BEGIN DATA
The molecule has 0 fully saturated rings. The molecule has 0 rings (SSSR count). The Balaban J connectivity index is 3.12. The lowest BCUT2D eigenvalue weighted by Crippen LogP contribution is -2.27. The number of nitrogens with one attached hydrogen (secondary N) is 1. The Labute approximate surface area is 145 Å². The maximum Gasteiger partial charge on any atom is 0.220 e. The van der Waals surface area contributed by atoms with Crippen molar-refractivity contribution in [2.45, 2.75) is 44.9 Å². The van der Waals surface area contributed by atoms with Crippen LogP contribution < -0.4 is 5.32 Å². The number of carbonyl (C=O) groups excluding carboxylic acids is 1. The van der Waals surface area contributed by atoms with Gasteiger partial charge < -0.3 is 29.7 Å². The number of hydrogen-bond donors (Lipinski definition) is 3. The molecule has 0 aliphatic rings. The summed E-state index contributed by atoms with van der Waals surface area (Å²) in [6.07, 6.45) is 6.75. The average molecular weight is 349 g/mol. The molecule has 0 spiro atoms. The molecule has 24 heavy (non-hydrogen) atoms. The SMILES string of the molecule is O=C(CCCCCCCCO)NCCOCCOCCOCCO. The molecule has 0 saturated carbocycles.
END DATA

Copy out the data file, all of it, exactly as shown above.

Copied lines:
The molecule has 0 fully saturated rings. The molecule has 0 rings (SSSR count). The Balaban J connectivity index is 3.12. The lowest BCUT2D eigenvalue weighted by Crippen LogP contribution is -2.27. The number of nitrogens with one attached hydrogen (secondary N) is 1. The Labute approximate surface area is 145 Å². The maximum Gasteiger partial charge on any atom is 0.220 e. The van der Waals surface area contributed by atoms with Crippen molar-refractivity contribution in [2.45, 2.75) is 44.9 Å². The van der Waals surface area contributed by atoms with Crippen LogP contribution < -0.4 is 5.32 Å². The number of carbonyl (C=O) groups excluding carboxylic acids is 1. The van der Waals surface area contributed by atoms with Gasteiger partial charge < -0.3 is 29.7 Å². The number of hydrogen-bond donors (Lipinski definition) is 3. The molecule has 0 aliphatic rings. The summed E-state index contributed by atoms with van der Waals surface area (Å²) in [6.07, 6.45) is 6.75. The average molecular weight is 349 g/mol. The molecule has 0 spiro atoms. The molecule has 24 heavy (non-hydrogen) atoms. The SMILES string of the molecule is O=C(CCCCCCCCO)NCCOCCOCCOCCO. The molecule has 0 saturated carbocycles.